Benefit to ring with the memory of a gospel great
The Keswick's Sister Rosetta Tharpe concert features Odetta, Willa Ward and many others.
'It will be great because Sister Rosetta Tharpe was a great artist," Marie Knight was saying over the phone from her New York home.
Knight, 82, was talking about the concert scheduled for tonight at Glenside's Keswick Theatre in honor of the late electric-guitar-wielding gospel dynamo and proto-rocker.
Joining Knight on the bill for this gospel extravaganza will be the Dixie Hummingbirds, Willa Ward with the Johnny Thompson Singers, the Huff Singers, and Odetta.
None of those artists had as close a relationship with Tharpe as Knight did. For 22 years, beginning in 1946, the two were musical partners, with Knight matching her alto to Tharpe's soprano on such rollicking classics as "Didn't It Rain" and "Up Above My Head."
"We got along - those were beautiful years," Knight recalls. She eventually left Tharpe, she says, only because she felt it was time to go on her own.
While she has never stopped singing, Knight's record-making has been more sporadic. She returned in a big way last year, however, with the acclaimed Let Us Get Together, a collection of gospel numbers by the Rev. Gary Davis that featured Larry Campbell, a guitarist best known for his work with Bob Dylan.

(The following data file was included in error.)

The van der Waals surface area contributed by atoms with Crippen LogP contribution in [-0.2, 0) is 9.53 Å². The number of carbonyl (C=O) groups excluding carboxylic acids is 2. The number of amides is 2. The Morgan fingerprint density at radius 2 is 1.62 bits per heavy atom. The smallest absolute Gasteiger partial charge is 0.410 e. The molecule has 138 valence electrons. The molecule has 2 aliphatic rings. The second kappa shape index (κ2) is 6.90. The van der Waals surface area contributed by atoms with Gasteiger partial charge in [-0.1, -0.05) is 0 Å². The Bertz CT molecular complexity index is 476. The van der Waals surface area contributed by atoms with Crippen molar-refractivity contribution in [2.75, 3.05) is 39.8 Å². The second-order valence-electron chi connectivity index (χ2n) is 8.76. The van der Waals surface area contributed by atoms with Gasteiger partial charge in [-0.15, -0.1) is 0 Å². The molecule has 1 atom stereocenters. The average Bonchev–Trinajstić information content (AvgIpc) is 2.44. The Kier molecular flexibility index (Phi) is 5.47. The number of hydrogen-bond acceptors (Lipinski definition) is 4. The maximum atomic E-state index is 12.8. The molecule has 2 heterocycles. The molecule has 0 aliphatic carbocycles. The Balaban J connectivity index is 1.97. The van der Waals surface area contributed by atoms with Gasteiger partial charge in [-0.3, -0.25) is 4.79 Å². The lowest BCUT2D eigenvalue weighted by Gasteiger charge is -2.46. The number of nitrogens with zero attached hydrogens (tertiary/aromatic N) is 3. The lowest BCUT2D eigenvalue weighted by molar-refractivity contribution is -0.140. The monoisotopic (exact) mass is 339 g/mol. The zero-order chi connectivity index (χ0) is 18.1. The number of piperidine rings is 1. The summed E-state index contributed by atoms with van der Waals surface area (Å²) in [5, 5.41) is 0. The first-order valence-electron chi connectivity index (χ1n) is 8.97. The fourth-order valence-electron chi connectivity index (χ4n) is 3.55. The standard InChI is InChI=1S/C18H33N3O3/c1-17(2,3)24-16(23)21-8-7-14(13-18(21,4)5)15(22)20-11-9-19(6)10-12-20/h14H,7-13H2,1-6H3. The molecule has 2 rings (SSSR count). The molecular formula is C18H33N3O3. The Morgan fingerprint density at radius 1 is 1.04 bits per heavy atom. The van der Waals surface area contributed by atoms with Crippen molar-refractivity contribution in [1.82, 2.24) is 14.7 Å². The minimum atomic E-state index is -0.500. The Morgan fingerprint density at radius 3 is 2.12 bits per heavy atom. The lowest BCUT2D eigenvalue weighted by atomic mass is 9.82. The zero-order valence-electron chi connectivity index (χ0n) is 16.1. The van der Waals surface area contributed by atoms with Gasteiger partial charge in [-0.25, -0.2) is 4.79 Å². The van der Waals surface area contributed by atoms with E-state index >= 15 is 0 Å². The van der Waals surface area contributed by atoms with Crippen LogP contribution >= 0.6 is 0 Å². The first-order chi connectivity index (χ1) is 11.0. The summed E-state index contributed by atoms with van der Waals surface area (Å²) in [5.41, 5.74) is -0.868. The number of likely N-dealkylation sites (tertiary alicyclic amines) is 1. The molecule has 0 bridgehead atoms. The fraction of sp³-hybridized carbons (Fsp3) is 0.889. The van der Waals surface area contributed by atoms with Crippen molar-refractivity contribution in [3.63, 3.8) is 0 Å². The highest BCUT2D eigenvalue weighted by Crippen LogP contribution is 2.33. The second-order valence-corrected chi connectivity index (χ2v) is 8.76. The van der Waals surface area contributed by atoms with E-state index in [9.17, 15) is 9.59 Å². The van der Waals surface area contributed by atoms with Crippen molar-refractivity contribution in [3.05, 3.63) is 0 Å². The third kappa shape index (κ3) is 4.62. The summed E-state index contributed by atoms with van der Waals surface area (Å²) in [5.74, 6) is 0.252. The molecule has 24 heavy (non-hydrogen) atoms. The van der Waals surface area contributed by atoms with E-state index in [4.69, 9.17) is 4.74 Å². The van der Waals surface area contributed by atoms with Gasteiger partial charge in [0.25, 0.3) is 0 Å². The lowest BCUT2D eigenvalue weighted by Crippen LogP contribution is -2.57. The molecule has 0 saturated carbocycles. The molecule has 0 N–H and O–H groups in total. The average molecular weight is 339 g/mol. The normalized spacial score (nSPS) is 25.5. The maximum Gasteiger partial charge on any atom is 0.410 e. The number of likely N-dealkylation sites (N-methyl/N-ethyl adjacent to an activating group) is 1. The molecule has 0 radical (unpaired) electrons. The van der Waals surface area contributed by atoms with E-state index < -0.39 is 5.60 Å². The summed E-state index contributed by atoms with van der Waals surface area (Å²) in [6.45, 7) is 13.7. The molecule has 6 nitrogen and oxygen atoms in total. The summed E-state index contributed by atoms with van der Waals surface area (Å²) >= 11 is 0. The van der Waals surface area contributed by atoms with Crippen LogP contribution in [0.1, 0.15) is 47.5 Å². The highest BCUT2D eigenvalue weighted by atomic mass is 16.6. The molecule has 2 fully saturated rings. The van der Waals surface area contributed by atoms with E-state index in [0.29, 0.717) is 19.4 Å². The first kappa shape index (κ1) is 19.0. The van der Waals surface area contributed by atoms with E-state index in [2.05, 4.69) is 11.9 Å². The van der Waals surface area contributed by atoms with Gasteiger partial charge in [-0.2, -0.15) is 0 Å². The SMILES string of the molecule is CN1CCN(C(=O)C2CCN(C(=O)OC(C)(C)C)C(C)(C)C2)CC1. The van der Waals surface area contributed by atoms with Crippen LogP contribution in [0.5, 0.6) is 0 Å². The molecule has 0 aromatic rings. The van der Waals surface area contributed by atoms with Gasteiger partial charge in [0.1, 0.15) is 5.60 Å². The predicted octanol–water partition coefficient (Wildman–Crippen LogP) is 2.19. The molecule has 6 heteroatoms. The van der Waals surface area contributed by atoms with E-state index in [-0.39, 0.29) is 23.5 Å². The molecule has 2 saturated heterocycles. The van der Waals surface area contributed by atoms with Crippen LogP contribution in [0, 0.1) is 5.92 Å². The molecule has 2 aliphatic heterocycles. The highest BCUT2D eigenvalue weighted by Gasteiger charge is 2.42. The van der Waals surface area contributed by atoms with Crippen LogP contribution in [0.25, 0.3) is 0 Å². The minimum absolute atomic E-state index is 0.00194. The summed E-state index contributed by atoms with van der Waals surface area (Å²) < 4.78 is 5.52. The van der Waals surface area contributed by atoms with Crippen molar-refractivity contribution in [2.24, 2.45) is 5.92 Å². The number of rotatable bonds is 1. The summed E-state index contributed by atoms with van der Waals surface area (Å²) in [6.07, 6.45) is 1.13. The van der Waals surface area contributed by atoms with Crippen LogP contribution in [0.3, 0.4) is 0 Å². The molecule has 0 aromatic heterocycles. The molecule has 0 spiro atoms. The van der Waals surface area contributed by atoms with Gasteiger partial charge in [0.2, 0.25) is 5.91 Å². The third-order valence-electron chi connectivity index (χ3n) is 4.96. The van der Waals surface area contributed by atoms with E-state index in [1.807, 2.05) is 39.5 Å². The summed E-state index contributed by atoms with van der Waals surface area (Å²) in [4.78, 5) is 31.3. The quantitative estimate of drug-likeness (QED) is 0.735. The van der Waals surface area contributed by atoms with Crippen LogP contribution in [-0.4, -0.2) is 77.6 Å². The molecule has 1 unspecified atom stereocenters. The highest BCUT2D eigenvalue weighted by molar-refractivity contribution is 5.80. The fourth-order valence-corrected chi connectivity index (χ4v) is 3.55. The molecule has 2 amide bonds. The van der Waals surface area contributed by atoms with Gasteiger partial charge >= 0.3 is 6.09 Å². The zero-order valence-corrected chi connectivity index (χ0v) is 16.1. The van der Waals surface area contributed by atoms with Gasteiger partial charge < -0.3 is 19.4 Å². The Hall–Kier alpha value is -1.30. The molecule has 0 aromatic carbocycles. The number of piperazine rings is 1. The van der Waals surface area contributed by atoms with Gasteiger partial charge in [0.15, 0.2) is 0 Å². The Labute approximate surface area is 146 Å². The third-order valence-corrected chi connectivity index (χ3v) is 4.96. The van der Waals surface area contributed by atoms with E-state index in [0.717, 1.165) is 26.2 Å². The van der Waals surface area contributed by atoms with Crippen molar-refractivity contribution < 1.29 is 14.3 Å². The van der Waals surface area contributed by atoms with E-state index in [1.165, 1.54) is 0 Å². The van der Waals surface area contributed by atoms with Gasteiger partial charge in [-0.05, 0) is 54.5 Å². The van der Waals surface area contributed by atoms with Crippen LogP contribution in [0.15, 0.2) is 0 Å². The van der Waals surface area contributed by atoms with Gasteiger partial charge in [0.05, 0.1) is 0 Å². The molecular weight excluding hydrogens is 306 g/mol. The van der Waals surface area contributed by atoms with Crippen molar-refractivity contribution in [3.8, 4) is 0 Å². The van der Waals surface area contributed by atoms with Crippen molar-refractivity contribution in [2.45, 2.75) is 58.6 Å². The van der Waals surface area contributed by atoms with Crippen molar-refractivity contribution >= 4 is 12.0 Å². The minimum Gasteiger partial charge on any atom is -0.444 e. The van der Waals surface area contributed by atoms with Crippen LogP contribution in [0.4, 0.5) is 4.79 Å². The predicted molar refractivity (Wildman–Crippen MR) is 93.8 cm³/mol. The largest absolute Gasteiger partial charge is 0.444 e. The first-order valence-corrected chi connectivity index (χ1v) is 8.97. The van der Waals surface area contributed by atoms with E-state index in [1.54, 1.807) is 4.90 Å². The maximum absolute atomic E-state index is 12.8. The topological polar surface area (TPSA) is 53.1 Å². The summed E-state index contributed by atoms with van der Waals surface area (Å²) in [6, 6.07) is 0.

Gov. Rendell proclaimed today Sister Rosetta Tharpe Day in Pennsylvania. Proceeds from tonight's concert will provide for a memorial at Tharpe's unmarked gravesite in Philadelphia's Northwood Cemetery - she lived in the city for more than 15 years, and died in 1973 - and the money will also go toward music scholarship programs at Temple University's Music Prep and Settlement Music School.
Speaking last Friday, Knight was fatigued from a just-completed tour, but she also was looking forward to tonight's event and seeing the other performers - she has recorded with the Dixie Hummingbirds but hasn't seen them in quite some time.
Given the lineup of great gospel talent, there's a good chance the audience reaction will be much like the one Knight experienced on her recent tour:
"The older [audience members] became young, and the young people just clap their hands. It's very radiant."